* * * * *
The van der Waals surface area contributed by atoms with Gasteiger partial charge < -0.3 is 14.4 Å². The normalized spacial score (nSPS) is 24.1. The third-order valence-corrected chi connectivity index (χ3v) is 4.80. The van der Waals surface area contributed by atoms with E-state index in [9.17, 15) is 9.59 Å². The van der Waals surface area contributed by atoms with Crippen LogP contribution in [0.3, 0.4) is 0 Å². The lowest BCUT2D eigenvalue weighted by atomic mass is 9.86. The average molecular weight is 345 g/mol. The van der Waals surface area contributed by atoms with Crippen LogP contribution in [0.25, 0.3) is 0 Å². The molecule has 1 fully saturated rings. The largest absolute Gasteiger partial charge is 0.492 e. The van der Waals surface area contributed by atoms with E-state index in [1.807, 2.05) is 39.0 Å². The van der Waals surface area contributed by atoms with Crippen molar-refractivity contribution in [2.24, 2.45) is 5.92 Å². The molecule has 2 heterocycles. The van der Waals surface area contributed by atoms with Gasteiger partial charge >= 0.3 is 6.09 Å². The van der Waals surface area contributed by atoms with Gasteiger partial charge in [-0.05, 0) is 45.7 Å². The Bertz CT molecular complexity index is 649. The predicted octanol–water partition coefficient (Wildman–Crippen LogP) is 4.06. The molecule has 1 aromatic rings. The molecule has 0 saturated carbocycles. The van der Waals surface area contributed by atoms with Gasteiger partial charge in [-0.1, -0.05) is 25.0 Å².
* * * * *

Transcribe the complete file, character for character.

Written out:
The van der Waals surface area contributed by atoms with Gasteiger partial charge < -0.3 is 14.4 Å². The normalized spacial score (nSPS) is 24.1. The third-order valence-corrected chi connectivity index (χ3v) is 4.80. The van der Waals surface area contributed by atoms with E-state index in [9.17, 15) is 9.59 Å². The van der Waals surface area contributed by atoms with Crippen LogP contribution in [0.3, 0.4) is 0 Å². The lowest BCUT2D eigenvalue weighted by atomic mass is 9.86. The average molecular weight is 345 g/mol. The van der Waals surface area contributed by atoms with Crippen LogP contribution in [0.25, 0.3) is 0 Å². The molecule has 1 fully saturated rings. The largest absolute Gasteiger partial charge is 0.492 e. The van der Waals surface area contributed by atoms with E-state index in [1.807, 2.05) is 39.0 Å². The van der Waals surface area contributed by atoms with Crippen molar-refractivity contribution in [2.24, 2.45) is 5.92 Å². The molecule has 2 heterocycles. The van der Waals surface area contributed by atoms with Gasteiger partial charge >= 0.3 is 6.09 Å². The van der Waals surface area contributed by atoms with Gasteiger partial charge in [-0.05, 0) is 45.7 Å². The Bertz CT molecular complexity index is 649. The predicted octanol–water partition coefficient (Wildman–Crippen LogP) is 4.06. The molecule has 1 aromatic rings. The molecule has 0 saturated carbocycles. The van der Waals surface area contributed by atoms with Gasteiger partial charge in [-0.1, -0.05) is 25.0 Å².